SAN ANTONIO (AP) — Lawyers representing immigrant mothers held in a South Texas detention center say the women have been denied counsel and coerced into accepting ankle-monitoring bracelets as a condition of release, even after judges made clear that paying their bonds would suffice.
In a letter Monday to Sarah Saldana, director of U.S. Immigration and Customs Enforcement, the leaders of a volunteer lawyers’ project said they were “dismayed by the lack of transparency, and the coercion, disorganization, and confusion” surrounding recent releases. Among the irregularities cited were summons to courtrooms scrawled on yellow sticky notes, no counsel or judge present in court, and women being told that the prior word of immigration judges “has no value.”
ICE spokeswoman Gillian Christensen said in a statement that the agency would review the claims and “respond directly” to the lawyers. “ICE takes very seriously the health, safety and welfare of those in our care,” the statement added.
Between 70 and 100 women were called into courtrooms at the 50-acre Dilley campus last week and told by ICE officials that they could be released with ankle monitors in lieu of bond, according to a motion filed by R. Andrew Free, a Nashville lawyer working with the CARA Family Detention Pro Bono Project.
ICE appears to want ankle monitors, which use global positioning technology, on the majority of women released, Free said in an interview. The agency’s actions “are misleading people about their rights,” he said.
Three women wearing ankle monitors waited Monday in a San Antonio home for the bus tickets that would get them to family members in other cities. One woman, who asked to be identified only by her first name of Eliud out of fear of reprisals, said that she left Honduras with her two teenage sons, who were being forced into a gang.
She said she would rather not be wearing the ankle monitor, which itches her skin and keeps her up at night, but wasn’t given a choice.
“When people see me, the first thing they see is this (ankle monitor) and they think I am a criminal,” she said.
Laura Lichter, a Denver immigration attorney volunteering at Dilley, said that in her 20 years of practice she has never seen ICE add a monitoring device or impose other conditions after an immigration judge has set bond. She said the bracelet monitors were cumbersome, conspicuous, and required constant charging and were another tacit attempt at deterrence.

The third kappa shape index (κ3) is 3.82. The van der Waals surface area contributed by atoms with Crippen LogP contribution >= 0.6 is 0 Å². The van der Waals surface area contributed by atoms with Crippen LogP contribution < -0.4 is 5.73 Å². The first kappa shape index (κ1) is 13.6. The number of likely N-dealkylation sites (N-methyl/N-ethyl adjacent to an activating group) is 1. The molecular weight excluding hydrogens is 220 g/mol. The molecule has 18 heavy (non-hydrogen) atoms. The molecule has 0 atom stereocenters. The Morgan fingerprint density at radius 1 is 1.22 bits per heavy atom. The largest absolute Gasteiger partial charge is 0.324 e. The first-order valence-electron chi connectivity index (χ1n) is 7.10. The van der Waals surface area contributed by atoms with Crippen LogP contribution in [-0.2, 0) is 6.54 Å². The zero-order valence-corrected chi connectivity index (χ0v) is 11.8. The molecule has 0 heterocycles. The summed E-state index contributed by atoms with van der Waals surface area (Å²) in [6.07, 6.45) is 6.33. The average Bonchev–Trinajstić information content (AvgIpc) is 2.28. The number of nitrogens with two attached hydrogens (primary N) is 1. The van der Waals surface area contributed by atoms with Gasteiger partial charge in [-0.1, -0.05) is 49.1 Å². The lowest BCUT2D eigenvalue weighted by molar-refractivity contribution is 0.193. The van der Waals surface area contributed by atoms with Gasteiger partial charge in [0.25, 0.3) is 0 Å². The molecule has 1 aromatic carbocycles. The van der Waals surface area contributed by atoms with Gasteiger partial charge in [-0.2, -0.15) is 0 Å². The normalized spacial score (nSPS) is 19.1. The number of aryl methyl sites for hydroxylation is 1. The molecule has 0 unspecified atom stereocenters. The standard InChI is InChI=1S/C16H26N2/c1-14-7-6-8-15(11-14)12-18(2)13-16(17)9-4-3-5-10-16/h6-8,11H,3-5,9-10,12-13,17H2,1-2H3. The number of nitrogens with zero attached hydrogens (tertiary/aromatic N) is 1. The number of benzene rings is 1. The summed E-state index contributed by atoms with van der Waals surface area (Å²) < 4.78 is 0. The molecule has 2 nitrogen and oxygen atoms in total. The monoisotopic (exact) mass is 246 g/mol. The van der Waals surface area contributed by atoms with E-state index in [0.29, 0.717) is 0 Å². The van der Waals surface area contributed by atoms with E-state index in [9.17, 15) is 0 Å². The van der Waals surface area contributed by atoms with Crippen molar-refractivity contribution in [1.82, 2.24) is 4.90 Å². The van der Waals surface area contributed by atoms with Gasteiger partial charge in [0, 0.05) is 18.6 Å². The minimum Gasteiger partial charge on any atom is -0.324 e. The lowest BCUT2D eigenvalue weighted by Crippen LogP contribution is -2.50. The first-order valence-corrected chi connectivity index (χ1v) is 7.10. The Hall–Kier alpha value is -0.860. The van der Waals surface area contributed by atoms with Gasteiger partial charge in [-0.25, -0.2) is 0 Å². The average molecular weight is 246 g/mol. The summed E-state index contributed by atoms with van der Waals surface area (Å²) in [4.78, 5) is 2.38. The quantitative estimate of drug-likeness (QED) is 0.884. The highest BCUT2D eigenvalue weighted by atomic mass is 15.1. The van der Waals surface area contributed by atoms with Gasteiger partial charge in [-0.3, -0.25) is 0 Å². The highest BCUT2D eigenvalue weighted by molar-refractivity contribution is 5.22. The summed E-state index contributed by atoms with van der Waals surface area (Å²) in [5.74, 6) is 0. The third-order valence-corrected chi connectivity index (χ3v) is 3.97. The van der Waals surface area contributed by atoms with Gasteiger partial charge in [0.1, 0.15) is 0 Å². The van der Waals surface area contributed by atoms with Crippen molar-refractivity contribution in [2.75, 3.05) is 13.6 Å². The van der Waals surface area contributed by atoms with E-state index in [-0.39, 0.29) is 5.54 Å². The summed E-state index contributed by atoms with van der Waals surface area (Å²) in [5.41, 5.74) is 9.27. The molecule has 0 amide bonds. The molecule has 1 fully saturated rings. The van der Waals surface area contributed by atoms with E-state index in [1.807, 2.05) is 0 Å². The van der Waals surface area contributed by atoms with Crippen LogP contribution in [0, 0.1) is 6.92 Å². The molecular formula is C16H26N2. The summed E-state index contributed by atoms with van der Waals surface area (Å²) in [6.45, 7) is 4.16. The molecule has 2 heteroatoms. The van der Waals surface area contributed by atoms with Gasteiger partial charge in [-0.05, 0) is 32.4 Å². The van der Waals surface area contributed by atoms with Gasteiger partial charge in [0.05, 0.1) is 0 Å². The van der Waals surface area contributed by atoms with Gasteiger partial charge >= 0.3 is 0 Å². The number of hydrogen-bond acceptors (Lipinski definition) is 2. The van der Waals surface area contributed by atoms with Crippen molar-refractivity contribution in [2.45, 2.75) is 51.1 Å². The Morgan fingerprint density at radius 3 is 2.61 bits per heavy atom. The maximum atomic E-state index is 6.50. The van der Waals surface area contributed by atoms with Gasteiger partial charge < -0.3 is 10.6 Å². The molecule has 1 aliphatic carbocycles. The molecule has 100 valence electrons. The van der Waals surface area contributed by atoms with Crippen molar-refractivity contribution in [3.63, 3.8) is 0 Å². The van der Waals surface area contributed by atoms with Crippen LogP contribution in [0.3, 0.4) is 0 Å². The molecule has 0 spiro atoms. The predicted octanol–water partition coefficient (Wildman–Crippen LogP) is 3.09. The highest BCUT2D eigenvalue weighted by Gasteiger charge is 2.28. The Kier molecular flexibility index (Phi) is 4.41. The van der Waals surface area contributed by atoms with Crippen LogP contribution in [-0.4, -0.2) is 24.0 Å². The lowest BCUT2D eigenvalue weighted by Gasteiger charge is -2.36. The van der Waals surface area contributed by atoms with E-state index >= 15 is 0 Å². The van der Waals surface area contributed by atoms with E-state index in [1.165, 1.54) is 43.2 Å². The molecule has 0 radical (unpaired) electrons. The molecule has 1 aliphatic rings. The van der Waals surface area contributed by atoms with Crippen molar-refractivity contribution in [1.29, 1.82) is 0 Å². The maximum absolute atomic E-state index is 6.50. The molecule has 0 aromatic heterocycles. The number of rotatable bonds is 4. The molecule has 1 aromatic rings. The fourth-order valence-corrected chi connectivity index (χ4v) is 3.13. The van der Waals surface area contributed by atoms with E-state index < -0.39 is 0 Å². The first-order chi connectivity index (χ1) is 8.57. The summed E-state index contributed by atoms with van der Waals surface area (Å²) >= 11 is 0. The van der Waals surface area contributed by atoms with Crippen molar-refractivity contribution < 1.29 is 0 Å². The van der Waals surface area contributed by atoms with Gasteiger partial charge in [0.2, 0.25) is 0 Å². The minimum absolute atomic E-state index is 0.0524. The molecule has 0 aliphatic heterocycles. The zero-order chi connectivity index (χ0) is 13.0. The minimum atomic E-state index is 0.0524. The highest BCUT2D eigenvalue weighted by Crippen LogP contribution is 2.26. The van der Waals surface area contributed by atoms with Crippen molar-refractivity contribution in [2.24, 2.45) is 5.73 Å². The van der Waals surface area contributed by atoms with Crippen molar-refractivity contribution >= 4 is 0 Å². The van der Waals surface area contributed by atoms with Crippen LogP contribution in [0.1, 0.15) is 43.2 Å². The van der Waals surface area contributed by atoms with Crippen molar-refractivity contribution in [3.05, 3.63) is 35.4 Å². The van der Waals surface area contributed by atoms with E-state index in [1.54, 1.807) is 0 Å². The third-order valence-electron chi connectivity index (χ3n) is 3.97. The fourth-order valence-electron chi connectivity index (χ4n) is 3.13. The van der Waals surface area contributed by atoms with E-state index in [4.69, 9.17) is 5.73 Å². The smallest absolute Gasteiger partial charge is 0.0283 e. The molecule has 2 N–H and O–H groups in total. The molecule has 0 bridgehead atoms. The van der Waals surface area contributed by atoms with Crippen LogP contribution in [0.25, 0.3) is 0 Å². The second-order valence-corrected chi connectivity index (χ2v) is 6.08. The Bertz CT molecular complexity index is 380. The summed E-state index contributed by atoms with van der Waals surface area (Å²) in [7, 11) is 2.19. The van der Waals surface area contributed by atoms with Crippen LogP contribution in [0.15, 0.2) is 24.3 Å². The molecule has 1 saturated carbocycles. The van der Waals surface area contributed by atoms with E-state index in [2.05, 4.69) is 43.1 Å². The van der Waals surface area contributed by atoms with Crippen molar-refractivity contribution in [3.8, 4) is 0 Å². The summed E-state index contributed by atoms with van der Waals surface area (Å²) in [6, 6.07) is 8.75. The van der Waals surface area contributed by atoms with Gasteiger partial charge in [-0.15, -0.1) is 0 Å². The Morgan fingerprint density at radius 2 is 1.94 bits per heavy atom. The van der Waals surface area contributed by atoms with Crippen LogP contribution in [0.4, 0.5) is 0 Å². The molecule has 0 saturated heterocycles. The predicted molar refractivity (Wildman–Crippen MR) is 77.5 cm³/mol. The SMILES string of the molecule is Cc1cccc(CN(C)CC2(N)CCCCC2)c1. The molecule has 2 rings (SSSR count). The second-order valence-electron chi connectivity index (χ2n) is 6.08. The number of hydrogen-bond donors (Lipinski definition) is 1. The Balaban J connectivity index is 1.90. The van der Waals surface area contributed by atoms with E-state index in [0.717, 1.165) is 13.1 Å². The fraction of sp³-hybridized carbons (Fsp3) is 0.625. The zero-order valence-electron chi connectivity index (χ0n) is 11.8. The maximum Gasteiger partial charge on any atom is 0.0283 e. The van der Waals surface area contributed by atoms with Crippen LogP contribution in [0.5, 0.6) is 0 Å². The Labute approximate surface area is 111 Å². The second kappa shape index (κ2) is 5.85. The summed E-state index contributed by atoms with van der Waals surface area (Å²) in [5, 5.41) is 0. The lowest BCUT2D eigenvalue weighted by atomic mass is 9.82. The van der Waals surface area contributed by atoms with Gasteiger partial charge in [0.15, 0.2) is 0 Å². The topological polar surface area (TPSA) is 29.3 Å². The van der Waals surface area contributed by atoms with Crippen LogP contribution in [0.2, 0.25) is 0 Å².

“There is a stigma,” Lichter said. “Everyone is going to think that they are criminals.”
Free said his client was among those called into a courtroom to sign the agreement, though a judge had recently reduced her bond from $7,000 to $1,500, which she’d planned on paying. A deportation officer said that even after her bond was paid, an ankle-monitoring device would also be placed on her, according to the motion. She asked to speak to her lawyer but was denied. Two similar situations were cited in affidavits, and Free added that he has heard of at least a dozen similar cases.
Free said he did not oppose women having the choice of a bracelet or bond but that “we want that choice free of coercion and duress.” Pushing the monitors is an abuse of authority, he said, that “threatens the entire immigration court process.”
After tens of thousands of migrant mothers and their children, mostly from Central America, crossed the Rio Grande last summer the administration opened two large detention centers, a 500-bed facility in Karnes City and the enormous 2,400-bed facility in Dilley, both south of San Antonio.
In recent weeks, in the face of mounting political pressure and a federal lawsuit challenging the detention of children, ICE began moving families through the centers faster, allowing many women to receive ankle monitors instead of paying bonds. Last Friday a federal judge in California ruled that detaining children in these centers did violate the terms of a 1997 settlement, and that families needed to be released rapidly.
The letter, signed by the American Immigration Lawyers Association and other immigrant rights groups, also says that the women are not receiving adequate information from ICE officers about their obligations in the immigration system and that the agency has not responded to the groups’ request to have lawyers do pre-release orientations. They said this “sets up the women for failure.” The lawyers say that similar tactics are happening in the facility in Karnes City. Until recently both Dilley and Karnes held about 2,000 people combined.
Last fall ICE privately acknowledged to a group of immigrant advocate organizations that about 70 percent of immigrant families released in the United States never showed up weeks later for follow-up appointments.
In an audio recording of a confidential meeting obtained by The Associated Press, an unidentified ICE official acknowledge the no-show figure while explaining the administration’s decision in June 2014 to open a temporary detention facility at the Border Patrol training facility in Artesia, New Mexico. Two family jails were later opened in Texas, and the Artesia facility was closed down. There is a third smaller facility in Berks County, Pennsylvania.
The ICE official said during that meeting that it was necessary to detain families to ensure they didn’t vanish.
Part of the government’s original rationale for opening the detention centers was to deter more women and children from coming to the United States. Many of the families are fleeing escalating gang violence, as well as domestic violence in their home countries, and are seeking asylum here.
Associated Press writer Alicia Caldwell contributed to this report